A healthy bee habitat = flowers + no pesticides.
It’s pretty easy to create a healthy bee habitat. You can do it right in your own backyard. Or, if you live in an urban setting, you can do it on your balcony or in a community garden. All you have to do is plant flowers (or trees and shrubs which flower) and avoid using pesticides.
A healthy bee habitat can do more to save our planet than you might think. Bees are vanishing at an astonishing rate, and anything you can do to help bees and their pollinator friends, is sure to help the larger world, of which we are all a part. Keep in mind that more than one-third of our food supply is possible only because of the pollinator work done by bees.
Here are some of the things you can do to create a healthy bee habitat:
Plant more flowers: A must for creating a healthy bee habitat
- More flowers help make up for the loss of native bee habitat due to population growth and agricultural practices.
- Be sure that the flowers you plant attract bees. Not all do. Some types of rose, for instance, are not well liked because it’s too difficult for bees to get to the pollen and nectar, hidden by the tightly clumped-together petals.
- Plant a variety of different types of flowers, so that you have something blooming during all four seasons (assuming it’s possible where you live).
- Keep in mind that different types of pollinators prefer different types of flowers. So if you have a preference for a particular type of pollinator, find out what type of flowers that particular pollinator likes.
- Replace your all-grass lawn with an eco-lawn that includes clover, yarrow and other flowers that bees love. (Added benefits include: an eco-lawn will save you from having to fertilize and mow so often, and many varieties can help you conserve water as well.)
- Also keep in mind that bees are not our only pollinators. Hummingbirds and butterflies, among other types of animals and insects, also help to pollinate our world. So keep their needs in mind as well when choosing flowers to plant.
Avoid pesticides: Another must for a healthy bee habitat
- Pesticides kill bees. There are no two ways about it. Pesticides kill bees, just like they kill other insects and animals that might ingest them. Avoid using pesticides in your yard or garden when at all possible.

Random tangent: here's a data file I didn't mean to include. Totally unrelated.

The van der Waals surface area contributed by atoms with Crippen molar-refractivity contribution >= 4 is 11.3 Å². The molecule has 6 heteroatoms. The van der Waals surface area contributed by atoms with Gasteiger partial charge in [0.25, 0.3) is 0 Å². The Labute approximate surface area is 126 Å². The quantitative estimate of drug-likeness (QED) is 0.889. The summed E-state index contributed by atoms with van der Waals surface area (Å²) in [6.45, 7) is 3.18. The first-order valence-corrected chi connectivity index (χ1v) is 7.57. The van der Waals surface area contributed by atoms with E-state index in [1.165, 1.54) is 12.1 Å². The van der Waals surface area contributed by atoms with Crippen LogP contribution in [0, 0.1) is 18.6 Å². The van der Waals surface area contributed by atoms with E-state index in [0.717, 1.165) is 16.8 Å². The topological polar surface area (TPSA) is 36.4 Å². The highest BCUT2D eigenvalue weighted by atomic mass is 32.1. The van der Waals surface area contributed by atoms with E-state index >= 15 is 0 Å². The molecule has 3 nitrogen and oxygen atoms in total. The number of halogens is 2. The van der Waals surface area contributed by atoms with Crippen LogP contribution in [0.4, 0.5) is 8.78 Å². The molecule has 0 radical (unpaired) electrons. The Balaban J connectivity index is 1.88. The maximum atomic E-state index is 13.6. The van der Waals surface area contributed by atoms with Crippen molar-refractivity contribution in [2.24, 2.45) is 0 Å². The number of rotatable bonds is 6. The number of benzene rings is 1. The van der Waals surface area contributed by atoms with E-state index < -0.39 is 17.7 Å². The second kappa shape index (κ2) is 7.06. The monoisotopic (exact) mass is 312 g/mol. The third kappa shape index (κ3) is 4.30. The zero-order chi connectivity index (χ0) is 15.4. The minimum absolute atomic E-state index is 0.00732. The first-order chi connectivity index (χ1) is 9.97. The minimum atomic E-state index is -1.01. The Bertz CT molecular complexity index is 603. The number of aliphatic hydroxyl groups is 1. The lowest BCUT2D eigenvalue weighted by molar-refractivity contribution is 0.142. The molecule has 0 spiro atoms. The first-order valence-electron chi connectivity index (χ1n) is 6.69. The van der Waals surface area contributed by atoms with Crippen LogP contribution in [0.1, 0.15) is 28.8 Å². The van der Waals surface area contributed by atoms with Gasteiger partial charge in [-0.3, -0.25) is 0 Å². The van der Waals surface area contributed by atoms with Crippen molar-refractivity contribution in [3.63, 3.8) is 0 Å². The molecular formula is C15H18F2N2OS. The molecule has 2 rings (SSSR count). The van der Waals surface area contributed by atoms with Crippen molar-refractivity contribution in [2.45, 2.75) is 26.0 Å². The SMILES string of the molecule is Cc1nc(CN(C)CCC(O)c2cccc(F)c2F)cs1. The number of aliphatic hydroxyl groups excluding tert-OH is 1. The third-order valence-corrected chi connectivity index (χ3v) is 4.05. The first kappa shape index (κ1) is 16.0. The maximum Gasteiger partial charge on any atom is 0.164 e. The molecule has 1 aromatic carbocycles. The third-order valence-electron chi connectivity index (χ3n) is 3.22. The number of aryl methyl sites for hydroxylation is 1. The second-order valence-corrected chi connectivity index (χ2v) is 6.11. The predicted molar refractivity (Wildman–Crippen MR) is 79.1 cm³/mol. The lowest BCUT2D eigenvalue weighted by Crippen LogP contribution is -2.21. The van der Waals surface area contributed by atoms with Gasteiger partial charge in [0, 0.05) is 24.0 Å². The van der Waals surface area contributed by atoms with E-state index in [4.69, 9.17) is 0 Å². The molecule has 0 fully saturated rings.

- If you decide you must use pesticides, ALWAYS read and understand the labels first, and only use pesticides according to instructions.
- Keep in mind that sometimes instructions can be misleading. This is in part due to that fact that many chemicals in use today within the U.S. are banned for use in agriculture by other countries because of the damage they can do to bees and other pollinators. So labels don’t always tell the whole truth … or at least the version of the truth known in other countries around the world.
- Even check labels for products such as dirt and compost. Surprisingly, they sometimes have additives that can hurt bees.
- Start-up a “bee safe” neighborhood: Talk with your neighbors, and let them know you have concerns about the problem of vanishing bees and other pollinators.
- Ask your neighbors if they would be interested in creating gardens in their yards that are havens for bees.
- Develop a monthly bee safe dine-around, where you and your neighbors can meet with each other to share a meal, and to talk about bees and other things they’re doing to protect the environment.
- Write to elected officials, and ask them to support legislation that would help to save bees and other pollinators.
Learn more about how to create a healthy bee habitat…
We invite you to read more about creating a healthy bee habitat, by visiting other pages on this site, and by visiting the other bee-related websites to which this site links.
Links to related resources: Creating Healthy Bee Habitat
- Hollywood Food Guild: Bees & Pollinators Fact Sheet
- Book list from the Xerces Society
- Melissa Bees – Great examples of pollinator landscapes
- Plant a bee-friendly garden: The Honey Bee Conservancy
- Morgan Freeman turns Mississippi ranch into bee sanctuary (Mother Nature News)